Maybe Obama's not a centrist after all

Kohut’s analysis avoids the biggest factor expediting Democratic polarization: the president’s health care law. Obama entered office with a near-filibuster-proof Democratic supermajority in the Senate and his party holding 59 percent of seats in the House. Despite widespread opposition, he spent immense political capital to pass health care reform, which depleted his party’s moderate Congressional wing. The Democrats who retired or lost reelection in the 2010 cycle disproportionately hailed from the party’s middle. In just four years, the number of moderate Blue Dogs shrank from 54 to 19 members—with three more retiring this year, and at least five others facing tough reelection campaigns.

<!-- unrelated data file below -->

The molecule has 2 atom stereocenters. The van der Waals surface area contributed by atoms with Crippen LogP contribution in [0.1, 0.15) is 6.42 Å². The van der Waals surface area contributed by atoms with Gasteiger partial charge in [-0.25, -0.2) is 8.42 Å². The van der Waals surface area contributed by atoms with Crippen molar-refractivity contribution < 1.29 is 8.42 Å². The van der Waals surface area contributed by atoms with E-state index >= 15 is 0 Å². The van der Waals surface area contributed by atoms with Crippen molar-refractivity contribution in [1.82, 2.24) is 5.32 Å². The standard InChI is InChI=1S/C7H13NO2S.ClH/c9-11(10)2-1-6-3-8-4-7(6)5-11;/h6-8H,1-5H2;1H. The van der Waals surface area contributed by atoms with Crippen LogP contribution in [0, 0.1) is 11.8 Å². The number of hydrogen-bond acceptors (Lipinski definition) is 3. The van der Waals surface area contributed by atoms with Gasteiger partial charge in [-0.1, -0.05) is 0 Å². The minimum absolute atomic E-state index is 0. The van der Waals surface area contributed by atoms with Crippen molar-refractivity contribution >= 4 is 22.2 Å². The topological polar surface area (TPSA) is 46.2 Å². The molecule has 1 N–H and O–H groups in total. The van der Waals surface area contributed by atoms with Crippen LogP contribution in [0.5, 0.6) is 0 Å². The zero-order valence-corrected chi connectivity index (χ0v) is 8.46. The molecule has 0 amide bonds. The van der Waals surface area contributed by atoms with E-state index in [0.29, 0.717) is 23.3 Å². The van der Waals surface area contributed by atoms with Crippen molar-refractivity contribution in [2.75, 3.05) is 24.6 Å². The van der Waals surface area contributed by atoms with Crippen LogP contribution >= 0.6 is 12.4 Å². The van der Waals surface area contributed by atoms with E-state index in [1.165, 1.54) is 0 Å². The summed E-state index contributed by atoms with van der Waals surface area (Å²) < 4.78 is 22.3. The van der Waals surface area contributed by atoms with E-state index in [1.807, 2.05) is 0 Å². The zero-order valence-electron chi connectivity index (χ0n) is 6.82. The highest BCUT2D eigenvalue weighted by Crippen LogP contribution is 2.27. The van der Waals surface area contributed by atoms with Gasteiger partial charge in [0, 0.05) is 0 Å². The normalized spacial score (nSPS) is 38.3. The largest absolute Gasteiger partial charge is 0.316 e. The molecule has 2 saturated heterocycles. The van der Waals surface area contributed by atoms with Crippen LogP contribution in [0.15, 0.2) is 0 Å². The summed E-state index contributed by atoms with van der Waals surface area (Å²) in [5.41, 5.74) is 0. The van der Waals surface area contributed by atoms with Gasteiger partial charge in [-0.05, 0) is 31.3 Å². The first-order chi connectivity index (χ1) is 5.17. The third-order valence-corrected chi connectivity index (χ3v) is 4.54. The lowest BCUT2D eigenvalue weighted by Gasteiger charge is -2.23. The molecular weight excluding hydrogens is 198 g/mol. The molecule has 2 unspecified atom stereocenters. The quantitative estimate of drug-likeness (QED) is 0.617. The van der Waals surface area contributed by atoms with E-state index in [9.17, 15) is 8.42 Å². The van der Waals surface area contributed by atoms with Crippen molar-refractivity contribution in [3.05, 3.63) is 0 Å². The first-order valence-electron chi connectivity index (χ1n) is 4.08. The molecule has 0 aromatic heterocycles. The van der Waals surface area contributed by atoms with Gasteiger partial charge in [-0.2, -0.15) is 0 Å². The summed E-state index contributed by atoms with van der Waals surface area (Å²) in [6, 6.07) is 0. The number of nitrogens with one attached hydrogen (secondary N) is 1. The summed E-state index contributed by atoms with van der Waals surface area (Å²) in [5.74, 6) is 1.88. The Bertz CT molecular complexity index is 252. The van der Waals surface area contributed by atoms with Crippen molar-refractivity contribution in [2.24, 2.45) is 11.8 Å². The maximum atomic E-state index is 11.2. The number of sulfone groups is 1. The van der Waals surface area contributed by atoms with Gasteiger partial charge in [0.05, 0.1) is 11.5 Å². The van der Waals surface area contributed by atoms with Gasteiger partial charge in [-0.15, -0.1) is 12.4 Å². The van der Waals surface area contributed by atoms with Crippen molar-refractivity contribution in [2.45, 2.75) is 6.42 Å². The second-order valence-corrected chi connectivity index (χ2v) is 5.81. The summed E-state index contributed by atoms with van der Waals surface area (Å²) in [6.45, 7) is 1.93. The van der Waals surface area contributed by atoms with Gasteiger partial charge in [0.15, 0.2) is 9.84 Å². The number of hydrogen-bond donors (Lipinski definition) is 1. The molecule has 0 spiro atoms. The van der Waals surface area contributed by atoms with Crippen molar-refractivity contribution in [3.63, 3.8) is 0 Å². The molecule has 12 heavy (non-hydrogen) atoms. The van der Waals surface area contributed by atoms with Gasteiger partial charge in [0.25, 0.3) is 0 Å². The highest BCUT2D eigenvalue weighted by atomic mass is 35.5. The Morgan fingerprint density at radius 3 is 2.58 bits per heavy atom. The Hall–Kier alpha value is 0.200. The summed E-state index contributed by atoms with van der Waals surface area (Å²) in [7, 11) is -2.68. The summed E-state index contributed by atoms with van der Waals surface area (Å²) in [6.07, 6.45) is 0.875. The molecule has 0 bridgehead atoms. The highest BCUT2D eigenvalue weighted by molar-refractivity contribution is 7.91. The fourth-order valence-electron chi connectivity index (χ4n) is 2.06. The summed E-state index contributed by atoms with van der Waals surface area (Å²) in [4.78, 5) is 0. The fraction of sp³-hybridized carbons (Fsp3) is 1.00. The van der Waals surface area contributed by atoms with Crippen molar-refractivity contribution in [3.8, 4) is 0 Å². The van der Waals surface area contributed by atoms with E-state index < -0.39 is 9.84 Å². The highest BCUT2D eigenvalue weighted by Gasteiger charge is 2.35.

Meanwhile, in an election year where control of the Senate is hanging in the balance, the White House is ignoring ways to mitigate damage for his party. Approving the Keystone XL pipeline would help many of his party’s most vulnerable senators, but the administration has indefinitely delayed a final decision. The White House’s controversial nominee to head the Justice Department’s civil-rights division, Debo Adegbile, was rejected by seven Democratic defectors, including two red-state senators on the ballot in 2014. Obama’s 2014 campaign strategy to energize the base could help turn out African-American voters in a couple of Senate battlegrounds (North Carolina, Louisiana), but it’s a sign he’s already given up on persuading white moderates in Republican-friendly states.

Indeed, in understanding the challenges vulnerable Democrats face in 2014, it’s worth recalling how differently Obama has approached his second term compared with Bill Clinton.